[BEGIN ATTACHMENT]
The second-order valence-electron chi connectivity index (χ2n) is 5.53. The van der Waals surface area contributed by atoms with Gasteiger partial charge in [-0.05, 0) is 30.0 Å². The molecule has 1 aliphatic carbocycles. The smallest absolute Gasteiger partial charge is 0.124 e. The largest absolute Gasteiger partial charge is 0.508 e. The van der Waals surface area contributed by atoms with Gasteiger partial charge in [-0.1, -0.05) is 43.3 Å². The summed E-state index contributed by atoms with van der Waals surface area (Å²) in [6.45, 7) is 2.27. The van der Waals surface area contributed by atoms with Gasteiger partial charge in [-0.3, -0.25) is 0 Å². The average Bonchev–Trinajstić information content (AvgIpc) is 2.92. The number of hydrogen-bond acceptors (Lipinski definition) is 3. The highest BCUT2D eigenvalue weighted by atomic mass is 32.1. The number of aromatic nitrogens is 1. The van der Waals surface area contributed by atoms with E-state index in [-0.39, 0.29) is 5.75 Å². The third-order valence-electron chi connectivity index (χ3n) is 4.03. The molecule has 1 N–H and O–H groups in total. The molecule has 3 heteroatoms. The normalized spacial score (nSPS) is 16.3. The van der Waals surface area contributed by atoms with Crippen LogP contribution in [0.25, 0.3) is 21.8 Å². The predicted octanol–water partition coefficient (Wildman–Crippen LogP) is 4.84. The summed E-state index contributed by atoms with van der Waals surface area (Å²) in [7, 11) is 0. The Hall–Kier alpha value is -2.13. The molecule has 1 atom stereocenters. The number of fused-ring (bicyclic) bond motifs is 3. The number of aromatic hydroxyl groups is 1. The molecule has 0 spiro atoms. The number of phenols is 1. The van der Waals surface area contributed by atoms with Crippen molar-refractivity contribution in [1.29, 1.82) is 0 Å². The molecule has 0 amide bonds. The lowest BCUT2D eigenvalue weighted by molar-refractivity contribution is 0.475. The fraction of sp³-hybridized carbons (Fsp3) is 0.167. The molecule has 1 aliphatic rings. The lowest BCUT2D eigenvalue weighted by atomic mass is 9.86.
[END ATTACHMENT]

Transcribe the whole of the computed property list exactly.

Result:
The second-order valence-electron chi connectivity index (χ2n) is 5.53. The van der Waals surface area contributed by atoms with Gasteiger partial charge in [-0.05, 0) is 30.0 Å². The molecule has 1 aliphatic carbocycles. The smallest absolute Gasteiger partial charge is 0.124 e. The largest absolute Gasteiger partial charge is 0.508 e. The van der Waals surface area contributed by atoms with Gasteiger partial charge in [-0.1, -0.05) is 43.3 Å². The summed E-state index contributed by atoms with van der Waals surface area (Å²) in [6.45, 7) is 2.27. The van der Waals surface area contributed by atoms with Gasteiger partial charge in [-0.3, -0.25) is 0 Å². The average Bonchev–Trinajstić information content (AvgIpc) is 2.92. The number of hydrogen-bond acceptors (Lipinski definition) is 3. The highest BCUT2D eigenvalue weighted by atomic mass is 32.1. The number of aromatic nitrogens is 1. The van der Waals surface area contributed by atoms with E-state index in [-0.39, 0.29) is 5.75 Å². The third-order valence-electron chi connectivity index (χ3n) is 4.03. The molecule has 1 N–H and O–H groups in total. The molecule has 3 heteroatoms. The normalized spacial score (nSPS) is 16.3. The van der Waals surface area contributed by atoms with Crippen LogP contribution in [0.25, 0.3) is 21.8 Å². The predicted octanol–water partition coefficient (Wildman–Crippen LogP) is 4.84. The summed E-state index contributed by atoms with van der Waals surface area (Å²) in [7, 11) is 0. The Hall–Kier alpha value is -2.13. The molecule has 1 atom stereocenters. The number of fused-ring (bicyclic) bond motifs is 3. The number of aromatic hydroxyl groups is 1. The molecule has 0 spiro atoms. The number of phenols is 1. The van der Waals surface area contributed by atoms with Crippen molar-refractivity contribution in [1.29, 1.82) is 0 Å². The molecule has 0 amide bonds. The lowest BCUT2D eigenvalue weighted by molar-refractivity contribution is 0.475. The fraction of sp³-hybridized carbons (Fsp3) is 0.167. The molecule has 1 aliphatic rings. The lowest BCUT2D eigenvalue weighted by atomic mass is 9.86.